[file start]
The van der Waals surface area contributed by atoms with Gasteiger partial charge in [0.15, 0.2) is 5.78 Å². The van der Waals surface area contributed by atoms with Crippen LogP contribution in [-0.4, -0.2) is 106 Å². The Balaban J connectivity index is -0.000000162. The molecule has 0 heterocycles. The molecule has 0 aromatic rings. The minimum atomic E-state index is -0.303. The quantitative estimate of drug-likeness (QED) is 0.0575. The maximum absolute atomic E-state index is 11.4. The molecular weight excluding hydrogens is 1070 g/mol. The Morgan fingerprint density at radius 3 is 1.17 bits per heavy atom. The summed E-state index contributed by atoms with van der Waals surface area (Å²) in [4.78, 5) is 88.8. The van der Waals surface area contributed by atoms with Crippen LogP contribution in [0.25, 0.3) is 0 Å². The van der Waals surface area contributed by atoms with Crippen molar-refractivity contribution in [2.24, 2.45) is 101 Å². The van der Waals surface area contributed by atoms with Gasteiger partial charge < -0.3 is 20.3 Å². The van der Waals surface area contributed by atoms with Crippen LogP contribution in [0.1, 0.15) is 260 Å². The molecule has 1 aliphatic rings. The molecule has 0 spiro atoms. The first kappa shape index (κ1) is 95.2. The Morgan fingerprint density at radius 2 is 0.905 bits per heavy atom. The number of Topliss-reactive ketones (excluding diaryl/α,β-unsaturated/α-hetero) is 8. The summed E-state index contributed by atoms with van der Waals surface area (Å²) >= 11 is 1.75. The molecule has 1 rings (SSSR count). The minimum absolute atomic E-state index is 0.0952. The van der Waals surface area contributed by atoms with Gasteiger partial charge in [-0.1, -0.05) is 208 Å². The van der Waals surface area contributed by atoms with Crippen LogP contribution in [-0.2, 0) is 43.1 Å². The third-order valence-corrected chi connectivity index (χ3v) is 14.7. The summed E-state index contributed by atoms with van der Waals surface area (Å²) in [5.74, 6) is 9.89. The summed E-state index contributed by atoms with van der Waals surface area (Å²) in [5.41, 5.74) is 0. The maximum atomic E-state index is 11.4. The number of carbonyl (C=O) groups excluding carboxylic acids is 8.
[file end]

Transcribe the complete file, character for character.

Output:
The van der Waals surface area contributed by atoms with Gasteiger partial charge in [0.15, 0.2) is 5.78 Å². The van der Waals surface area contributed by atoms with Crippen LogP contribution in [-0.4, -0.2) is 106 Å². The Balaban J connectivity index is -0.000000162. The molecule has 0 heterocycles. The molecule has 0 aromatic rings. The minimum atomic E-state index is -0.303. The quantitative estimate of drug-likeness (QED) is 0.0575. The maximum absolute atomic E-state index is 11.4. The molecular weight excluding hydrogens is 1070 g/mol. The Morgan fingerprint density at radius 3 is 1.17 bits per heavy atom. The summed E-state index contributed by atoms with van der Waals surface area (Å²) in [4.78, 5) is 88.8. The van der Waals surface area contributed by atoms with Crippen LogP contribution in [0.25, 0.3) is 0 Å². The van der Waals surface area contributed by atoms with Crippen molar-refractivity contribution in [2.24, 2.45) is 101 Å². The van der Waals surface area contributed by atoms with Gasteiger partial charge < -0.3 is 20.3 Å². The van der Waals surface area contributed by atoms with Crippen LogP contribution in [0.1, 0.15) is 260 Å². The molecule has 1 aliphatic rings. The molecule has 0 spiro atoms. The first kappa shape index (κ1) is 95.2. The Morgan fingerprint density at radius 2 is 0.905 bits per heavy atom. The number of Topliss-reactive ketones (excluding diaryl/α,β-unsaturated/α-hetero) is 8. The summed E-state index contributed by atoms with van der Waals surface area (Å²) >= 11 is 1.75. The molecule has 1 rings (SSSR count). The minimum absolute atomic E-state index is 0.0952. The van der Waals surface area contributed by atoms with Gasteiger partial charge in [-0.1, -0.05) is 208 Å². The van der Waals surface area contributed by atoms with Crippen LogP contribution in [-0.2, 0) is 43.1 Å². The third-order valence-corrected chi connectivity index (χ3v) is 14.7. The summed E-state index contributed by atoms with van der Waals surface area (Å²) in [5.74, 6) is 9.89. The summed E-state index contributed by atoms with van der Waals surface area (Å²) in [5.41, 5.74) is 0. The maximum atomic E-state index is 11.4. The number of carbonyl (C=O) groups excluding carboxylic acids is 8.